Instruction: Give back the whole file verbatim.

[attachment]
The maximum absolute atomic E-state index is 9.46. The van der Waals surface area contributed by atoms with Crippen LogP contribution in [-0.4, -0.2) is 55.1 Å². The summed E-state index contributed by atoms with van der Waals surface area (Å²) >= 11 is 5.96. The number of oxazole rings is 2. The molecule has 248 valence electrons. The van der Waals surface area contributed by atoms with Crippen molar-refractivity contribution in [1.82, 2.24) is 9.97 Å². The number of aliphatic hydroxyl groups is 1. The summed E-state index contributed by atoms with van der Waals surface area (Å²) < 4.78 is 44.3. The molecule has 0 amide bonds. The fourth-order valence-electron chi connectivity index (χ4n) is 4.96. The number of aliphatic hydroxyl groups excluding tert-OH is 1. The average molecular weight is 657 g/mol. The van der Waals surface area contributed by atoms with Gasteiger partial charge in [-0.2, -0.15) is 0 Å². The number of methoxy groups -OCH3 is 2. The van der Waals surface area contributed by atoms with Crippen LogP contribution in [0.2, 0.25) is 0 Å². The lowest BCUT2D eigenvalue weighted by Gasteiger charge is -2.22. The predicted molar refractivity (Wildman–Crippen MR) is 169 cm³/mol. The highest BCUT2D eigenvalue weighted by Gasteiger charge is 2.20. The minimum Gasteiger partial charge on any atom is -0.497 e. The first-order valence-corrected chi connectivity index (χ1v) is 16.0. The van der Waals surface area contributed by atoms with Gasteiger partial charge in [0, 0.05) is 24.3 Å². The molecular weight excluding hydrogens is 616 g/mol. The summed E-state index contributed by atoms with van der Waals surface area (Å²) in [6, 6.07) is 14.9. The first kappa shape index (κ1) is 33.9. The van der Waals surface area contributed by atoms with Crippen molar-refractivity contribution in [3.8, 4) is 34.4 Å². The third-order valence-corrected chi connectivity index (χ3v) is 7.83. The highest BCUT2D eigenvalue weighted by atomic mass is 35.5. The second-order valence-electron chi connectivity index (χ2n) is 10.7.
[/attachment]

The maximum absolute atomic E-state index is 9.46. The van der Waals surface area contributed by atoms with Crippen LogP contribution in [-0.4, -0.2) is 55.1 Å². The summed E-state index contributed by atoms with van der Waals surface area (Å²) >= 11 is 5.96. The number of oxazole rings is 2. The molecule has 248 valence electrons. The van der Waals surface area contributed by atoms with Crippen molar-refractivity contribution in [1.82, 2.24) is 9.97 Å². The number of aliphatic hydroxyl groups is 1. The summed E-state index contributed by atoms with van der Waals surface area (Å²) < 4.78 is 44.3. The molecule has 0 amide bonds. The fourth-order valence-electron chi connectivity index (χ4n) is 4.96. The number of aliphatic hydroxyl groups excluding tert-OH is 1. The average molecular weight is 657 g/mol. The van der Waals surface area contributed by atoms with Gasteiger partial charge in [-0.2, -0.15) is 0 Å². The number of methoxy groups -OCH3 is 2. The van der Waals surface area contributed by atoms with Crippen LogP contribution in [0.2, 0.25) is 0 Å². The lowest BCUT2D eigenvalue weighted by Gasteiger charge is -2.22. The predicted molar refractivity (Wildman–Crippen MR) is 169 cm³/mol. The highest BCUT2D eigenvalue weighted by Gasteiger charge is 2.20. The minimum Gasteiger partial charge on any atom is -0.497 e. The first-order valence-corrected chi connectivity index (χ1v) is 16.0. The van der Waals surface area contributed by atoms with Gasteiger partial charge in [0, 0.05) is 24.3 Å². The molecular weight excluding hydrogens is 616 g/mol. The summed E-state index contributed by atoms with van der Waals surface area (Å²) in [6, 6.07) is 14.9. The first kappa shape index (κ1) is 33.9. The van der Waals surface area contributed by atoms with Crippen molar-refractivity contribution in [3.8, 4) is 34.4 Å². The third-order valence-corrected chi connectivity index (χ3v) is 7.83. The highest BCUT2D eigenvalue weighted by atomic mass is 35.5. The second-order valence-electron chi connectivity index (χ2n) is 10.7.